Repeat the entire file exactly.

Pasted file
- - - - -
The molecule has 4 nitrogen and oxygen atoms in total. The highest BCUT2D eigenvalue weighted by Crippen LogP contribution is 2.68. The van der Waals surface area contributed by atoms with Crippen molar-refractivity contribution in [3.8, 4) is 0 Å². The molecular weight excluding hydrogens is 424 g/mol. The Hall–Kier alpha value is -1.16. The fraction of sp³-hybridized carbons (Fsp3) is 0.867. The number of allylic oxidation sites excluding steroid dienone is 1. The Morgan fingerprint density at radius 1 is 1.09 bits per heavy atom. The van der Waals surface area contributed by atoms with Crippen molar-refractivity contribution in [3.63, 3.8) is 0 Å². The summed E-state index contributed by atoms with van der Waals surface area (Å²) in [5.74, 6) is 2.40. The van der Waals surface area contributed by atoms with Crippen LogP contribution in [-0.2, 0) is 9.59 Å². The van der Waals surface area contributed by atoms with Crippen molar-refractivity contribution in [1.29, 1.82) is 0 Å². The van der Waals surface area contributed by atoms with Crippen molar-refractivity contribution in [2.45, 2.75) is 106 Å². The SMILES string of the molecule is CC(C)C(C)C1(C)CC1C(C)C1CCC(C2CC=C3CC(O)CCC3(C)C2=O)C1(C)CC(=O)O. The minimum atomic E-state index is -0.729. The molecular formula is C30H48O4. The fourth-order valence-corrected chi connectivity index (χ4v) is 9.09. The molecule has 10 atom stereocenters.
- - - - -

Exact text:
The molecule has 4 nitrogen and oxygen atoms in total. The highest BCUT2D eigenvalue weighted by Crippen LogP contribution is 2.68. The van der Waals surface area contributed by atoms with Crippen molar-refractivity contribution in [3.8, 4) is 0 Å². The molecular weight excluding hydrogens is 424 g/mol. The Hall–Kier alpha value is -1.16. The fraction of sp³-hybridized carbons (Fsp3) is 0.867. The number of allylic oxidation sites excluding steroid dienone is 1. The Morgan fingerprint density at radius 1 is 1.09 bits per heavy atom. The van der Waals surface area contributed by atoms with Crippen molar-refractivity contribution in [3.63, 3.8) is 0 Å². The summed E-state index contributed by atoms with van der Waals surface area (Å²) in [5.74, 6) is 2.40. The van der Waals surface area contributed by atoms with Crippen LogP contribution in [-0.2, 0) is 9.59 Å². The van der Waals surface area contributed by atoms with Crippen molar-refractivity contribution in [1.29, 1.82) is 0 Å². The van der Waals surface area contributed by atoms with Crippen molar-refractivity contribution in [2.45, 2.75) is 106 Å². The SMILES string of the molecule is CC(C)C(C)C1(C)CC1C(C)C1CCC(C2CC=C3CC(O)CCC3(C)C2=O)C1(C)CC(=O)O. The minimum atomic E-state index is -0.729. The molecular formula is C30H48O4. The fourth-order valence-corrected chi connectivity index (χ4v) is 9.09. The molecule has 10 atom stereocenters.